As students return to the classroom, student-athletes are also preparing to hit the field for the fall sports season. These young athletes rely on their parents and coaching staff to prepare them and help protect them from concussions and traumatic brain injuries, but new data from Abbott’s Concussion IQ Survey shows a large number of American adults do not understand even basic concussion information such as the signs and symptoms of brain injury.
The survey, conducted by KRC Research in collaboration with Abbott, a global healthcare company, surveyed over 1,000 adults living in the United States on general awareness and perceptions of concussion. The key findings include:
- Adults are five times more likely to seek medical attention for a broken bone compared to if they thought they had a concussion.
- Six in 10 adults don’t understand that treating a concussion includes mental rest, which may mean limiting time spent on cell phones, watching TV and other activities that could worsen symptoms.
- More than 80 percent of adults believe a person should not sleep and be woken up periodically after being diagnosed with a concussion.
- 64 percent of adults say they did not seek medical attention the last time they hit their head very hard, but 9 in 10 people would seek medical attention for a child.
- Almost 70 percent of parents would not send their child to school the day after they hit their head very hard, but over half say they would still go to work or school themselves after a hard hit to the head.
“Based on the survey results, it is clear there is a need to build more awareness and understanding about concussion,” says Dr. Beth McQuiston, a board-certified neurologist and medical director of Diagnostics at Abbott. “Parents, athletes, coaches and beyond need to be able to recognize signs of concussion to help people seek proper care and rest.”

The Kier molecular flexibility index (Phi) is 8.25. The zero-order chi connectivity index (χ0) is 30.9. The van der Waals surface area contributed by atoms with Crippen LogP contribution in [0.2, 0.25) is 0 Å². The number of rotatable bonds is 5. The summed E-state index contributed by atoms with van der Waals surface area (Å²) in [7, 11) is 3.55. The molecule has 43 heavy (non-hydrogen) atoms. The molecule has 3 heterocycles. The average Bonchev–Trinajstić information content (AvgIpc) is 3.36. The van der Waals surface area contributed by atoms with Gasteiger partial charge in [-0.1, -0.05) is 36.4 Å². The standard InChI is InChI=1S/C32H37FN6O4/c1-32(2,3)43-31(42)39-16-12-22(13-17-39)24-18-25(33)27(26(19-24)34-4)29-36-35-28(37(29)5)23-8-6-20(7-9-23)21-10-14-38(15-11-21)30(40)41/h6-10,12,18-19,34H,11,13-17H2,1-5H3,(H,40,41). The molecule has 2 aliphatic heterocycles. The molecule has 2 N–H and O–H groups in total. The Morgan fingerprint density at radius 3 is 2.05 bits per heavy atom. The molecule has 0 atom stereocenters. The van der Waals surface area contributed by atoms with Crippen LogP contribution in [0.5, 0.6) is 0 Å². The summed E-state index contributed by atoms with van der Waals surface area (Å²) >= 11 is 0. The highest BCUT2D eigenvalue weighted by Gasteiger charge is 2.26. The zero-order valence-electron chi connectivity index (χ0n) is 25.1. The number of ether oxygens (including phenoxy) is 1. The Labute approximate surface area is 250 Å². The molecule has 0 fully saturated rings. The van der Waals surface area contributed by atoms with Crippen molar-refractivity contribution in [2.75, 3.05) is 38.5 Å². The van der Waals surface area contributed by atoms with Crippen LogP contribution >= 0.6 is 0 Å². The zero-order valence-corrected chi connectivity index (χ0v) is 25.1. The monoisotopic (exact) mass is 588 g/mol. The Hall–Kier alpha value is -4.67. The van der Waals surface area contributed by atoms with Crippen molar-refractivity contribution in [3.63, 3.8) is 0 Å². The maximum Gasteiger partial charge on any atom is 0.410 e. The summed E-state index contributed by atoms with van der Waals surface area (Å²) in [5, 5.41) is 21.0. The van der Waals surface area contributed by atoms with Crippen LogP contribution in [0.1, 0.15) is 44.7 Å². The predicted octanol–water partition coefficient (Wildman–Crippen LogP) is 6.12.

Concussions, also referred to as mild traumatic brain injuries, occur when a collision or rapid movement causes the brain to shake or rattle inside the skull, causing hard to identify injuries to the brain that lead to symptoms such as dizziness, confusion, balance problems, nausea, vomiting, and increased anxiety.
According to estimates, four people in the U.S. experience a concussion every minute, yet it is believed as much as half of those injuries go unreported and unnoticed. While most concussions are relatively non-dangerous, they leave the brain vulnerable to more severe injury and require medical attention to ensure more dangerous complications do not arise.
Unfortunately, there are many common misconceptions that cause many to fail to recognize when a brain injury has occurred. One such misconception is the common myth that brain injuries can be identified singularly by loss of consciousness. In reality, less than 10% of brain injury cases included loss of consciousness.
The survey also showed many adults believe a person with a concussion should not be allowed to sleep or should be woken during the night following an injury. However, rest is highly important for allowing the brain to heal and is recommended for most who experience a brain injury.
“Quickly diagnosing a concussion is critical for doctors to recommend appropriate treatment and minimize further injury,” said Dr. McQuiston. “However, you can’t treat what you don’t know.”